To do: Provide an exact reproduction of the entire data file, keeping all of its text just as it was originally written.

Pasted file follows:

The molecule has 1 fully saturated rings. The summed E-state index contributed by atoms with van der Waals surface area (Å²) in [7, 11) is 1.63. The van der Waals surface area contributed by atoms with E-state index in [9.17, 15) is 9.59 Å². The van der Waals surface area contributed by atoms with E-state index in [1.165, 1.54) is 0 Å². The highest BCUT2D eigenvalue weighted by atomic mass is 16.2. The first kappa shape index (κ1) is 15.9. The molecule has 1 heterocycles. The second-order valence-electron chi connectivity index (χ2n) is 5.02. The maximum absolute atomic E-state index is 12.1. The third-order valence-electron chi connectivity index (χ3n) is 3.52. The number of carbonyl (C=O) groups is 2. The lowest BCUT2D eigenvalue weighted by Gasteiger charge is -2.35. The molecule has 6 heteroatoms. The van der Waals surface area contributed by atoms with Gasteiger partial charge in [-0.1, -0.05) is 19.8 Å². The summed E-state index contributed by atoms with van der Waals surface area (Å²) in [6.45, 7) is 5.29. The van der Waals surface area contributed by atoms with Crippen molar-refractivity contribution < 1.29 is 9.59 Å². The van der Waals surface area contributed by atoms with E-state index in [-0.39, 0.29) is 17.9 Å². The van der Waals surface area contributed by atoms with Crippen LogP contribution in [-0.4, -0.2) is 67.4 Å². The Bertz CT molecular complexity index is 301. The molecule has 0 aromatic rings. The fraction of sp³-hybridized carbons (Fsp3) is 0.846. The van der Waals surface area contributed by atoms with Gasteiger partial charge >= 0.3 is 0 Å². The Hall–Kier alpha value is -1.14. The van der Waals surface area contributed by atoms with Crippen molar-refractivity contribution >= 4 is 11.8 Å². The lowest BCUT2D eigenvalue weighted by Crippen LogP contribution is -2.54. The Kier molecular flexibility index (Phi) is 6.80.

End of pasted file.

The molecule has 1 fully saturated rings. The summed E-state index contributed by atoms with van der Waals surface area (Å²) in [7, 11) is 1.63. The van der Waals surface area contributed by atoms with E-state index in [9.17, 15) is 9.59 Å². The van der Waals surface area contributed by atoms with E-state index in [1.165, 1.54) is 0 Å². The highest BCUT2D eigenvalue weighted by atomic mass is 16.2. The first kappa shape index (κ1) is 15.9. The molecule has 1 heterocycles. The second-order valence-electron chi connectivity index (χ2n) is 5.02. The maximum absolute atomic E-state index is 12.1. The third-order valence-electron chi connectivity index (χ3n) is 3.52. The number of carbonyl (C=O) groups is 2. The lowest BCUT2D eigenvalue weighted by Gasteiger charge is -2.35. The molecule has 6 heteroatoms. The van der Waals surface area contributed by atoms with Gasteiger partial charge in [-0.1, -0.05) is 19.8 Å². The summed E-state index contributed by atoms with van der Waals surface area (Å²) in [6.45, 7) is 5.29. The van der Waals surface area contributed by atoms with Crippen molar-refractivity contribution < 1.29 is 9.59 Å². The van der Waals surface area contributed by atoms with E-state index in [-0.39, 0.29) is 17.9 Å². The van der Waals surface area contributed by atoms with Crippen LogP contribution in [-0.4, -0.2) is 67.4 Å². The Bertz CT molecular complexity index is 301. The molecule has 0 aromatic rings. The fraction of sp³-hybridized carbons (Fsp3) is 0.846. The van der Waals surface area contributed by atoms with Gasteiger partial charge >= 0.3 is 0 Å². The Hall–Kier alpha value is -1.14. The van der Waals surface area contributed by atoms with Crippen molar-refractivity contribution >= 4 is 11.8 Å². The lowest BCUT2D eigenvalue weighted by Crippen LogP contribution is -2.54. The Kier molecular flexibility index (Phi) is 6.80.